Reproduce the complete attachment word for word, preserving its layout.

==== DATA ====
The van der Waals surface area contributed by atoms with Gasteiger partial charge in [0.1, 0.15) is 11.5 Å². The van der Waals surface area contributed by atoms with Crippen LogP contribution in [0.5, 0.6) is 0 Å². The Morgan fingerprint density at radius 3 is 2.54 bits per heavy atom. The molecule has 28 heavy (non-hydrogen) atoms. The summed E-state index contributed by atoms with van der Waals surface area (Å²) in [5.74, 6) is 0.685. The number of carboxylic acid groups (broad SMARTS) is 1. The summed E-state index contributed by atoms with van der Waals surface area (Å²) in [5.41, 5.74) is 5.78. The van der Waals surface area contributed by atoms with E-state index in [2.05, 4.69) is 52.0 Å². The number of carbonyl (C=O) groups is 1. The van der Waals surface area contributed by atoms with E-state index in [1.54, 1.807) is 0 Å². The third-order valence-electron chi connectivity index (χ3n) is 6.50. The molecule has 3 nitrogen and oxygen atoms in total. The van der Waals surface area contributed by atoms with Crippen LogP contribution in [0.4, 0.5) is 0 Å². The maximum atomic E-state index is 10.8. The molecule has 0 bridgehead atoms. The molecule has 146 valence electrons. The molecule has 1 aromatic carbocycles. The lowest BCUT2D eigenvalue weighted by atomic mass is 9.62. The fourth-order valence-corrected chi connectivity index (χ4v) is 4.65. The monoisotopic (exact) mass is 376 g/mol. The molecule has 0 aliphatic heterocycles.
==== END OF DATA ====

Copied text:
The van der Waals surface area contributed by atoms with Gasteiger partial charge in [0.1, 0.15) is 11.5 Å². The van der Waals surface area contributed by atoms with Crippen LogP contribution in [0.5, 0.6) is 0 Å². The Morgan fingerprint density at radius 3 is 2.54 bits per heavy atom. The molecule has 28 heavy (non-hydrogen) atoms. The summed E-state index contributed by atoms with van der Waals surface area (Å²) in [5.74, 6) is 0.685. The number of carboxylic acid groups (broad SMARTS) is 1. The summed E-state index contributed by atoms with van der Waals surface area (Å²) in [5.41, 5.74) is 5.78. The van der Waals surface area contributed by atoms with E-state index in [2.05, 4.69) is 52.0 Å². The number of carbonyl (C=O) groups is 1. The van der Waals surface area contributed by atoms with E-state index in [1.54, 1.807) is 0 Å². The third-order valence-electron chi connectivity index (χ3n) is 6.50. The molecule has 3 nitrogen and oxygen atoms in total. The van der Waals surface area contributed by atoms with Crippen LogP contribution in [0.4, 0.5) is 0 Å². The maximum atomic E-state index is 10.8. The molecule has 0 bridgehead atoms. The molecule has 146 valence electrons. The molecule has 1 aromatic carbocycles. The lowest BCUT2D eigenvalue weighted by atomic mass is 9.62. The fourth-order valence-corrected chi connectivity index (χ4v) is 4.65. The monoisotopic (exact) mass is 376 g/mol. The molecule has 0 aliphatic heterocycles.